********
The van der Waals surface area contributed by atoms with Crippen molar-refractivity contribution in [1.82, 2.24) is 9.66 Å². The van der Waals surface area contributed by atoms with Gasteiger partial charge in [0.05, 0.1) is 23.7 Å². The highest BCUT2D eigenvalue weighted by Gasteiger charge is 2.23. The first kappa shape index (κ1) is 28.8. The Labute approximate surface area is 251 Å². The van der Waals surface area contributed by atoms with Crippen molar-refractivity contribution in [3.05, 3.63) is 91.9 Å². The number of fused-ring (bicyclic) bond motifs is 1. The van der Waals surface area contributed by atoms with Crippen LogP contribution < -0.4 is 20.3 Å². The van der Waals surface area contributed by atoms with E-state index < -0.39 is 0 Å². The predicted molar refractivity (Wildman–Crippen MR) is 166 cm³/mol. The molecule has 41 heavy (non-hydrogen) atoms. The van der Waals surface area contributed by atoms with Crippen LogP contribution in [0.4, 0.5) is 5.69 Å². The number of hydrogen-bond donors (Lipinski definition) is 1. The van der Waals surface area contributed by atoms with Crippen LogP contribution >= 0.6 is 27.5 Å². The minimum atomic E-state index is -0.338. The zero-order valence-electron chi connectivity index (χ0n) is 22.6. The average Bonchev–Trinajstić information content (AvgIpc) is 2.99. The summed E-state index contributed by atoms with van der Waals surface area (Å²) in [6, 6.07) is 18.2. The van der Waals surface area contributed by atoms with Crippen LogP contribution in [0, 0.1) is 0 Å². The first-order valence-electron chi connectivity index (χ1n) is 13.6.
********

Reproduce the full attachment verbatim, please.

The van der Waals surface area contributed by atoms with Crippen molar-refractivity contribution in [1.82, 2.24) is 9.66 Å². The van der Waals surface area contributed by atoms with Gasteiger partial charge in [0.05, 0.1) is 23.7 Å². The highest BCUT2D eigenvalue weighted by Gasteiger charge is 2.23. The first kappa shape index (κ1) is 28.8. The Labute approximate surface area is 251 Å². The van der Waals surface area contributed by atoms with Crippen molar-refractivity contribution in [3.05, 3.63) is 91.9 Å². The number of fused-ring (bicyclic) bond motifs is 1. The van der Waals surface area contributed by atoms with Crippen LogP contribution < -0.4 is 20.3 Å². The van der Waals surface area contributed by atoms with E-state index < -0.39 is 0 Å². The predicted molar refractivity (Wildman–Crippen MR) is 166 cm³/mol. The molecule has 41 heavy (non-hydrogen) atoms. The van der Waals surface area contributed by atoms with Crippen LogP contribution in [0.4, 0.5) is 5.69 Å². The number of hydrogen-bond donors (Lipinski definition) is 1. The van der Waals surface area contributed by atoms with Crippen LogP contribution >= 0.6 is 27.5 Å². The minimum atomic E-state index is -0.338. The zero-order valence-electron chi connectivity index (χ0n) is 22.6. The average Bonchev–Trinajstić information content (AvgIpc) is 2.99. The summed E-state index contributed by atoms with van der Waals surface area (Å²) in [6, 6.07) is 18.2. The van der Waals surface area contributed by atoms with Crippen LogP contribution in [0, 0.1) is 0 Å². The first-order valence-electron chi connectivity index (χ1n) is 13.6.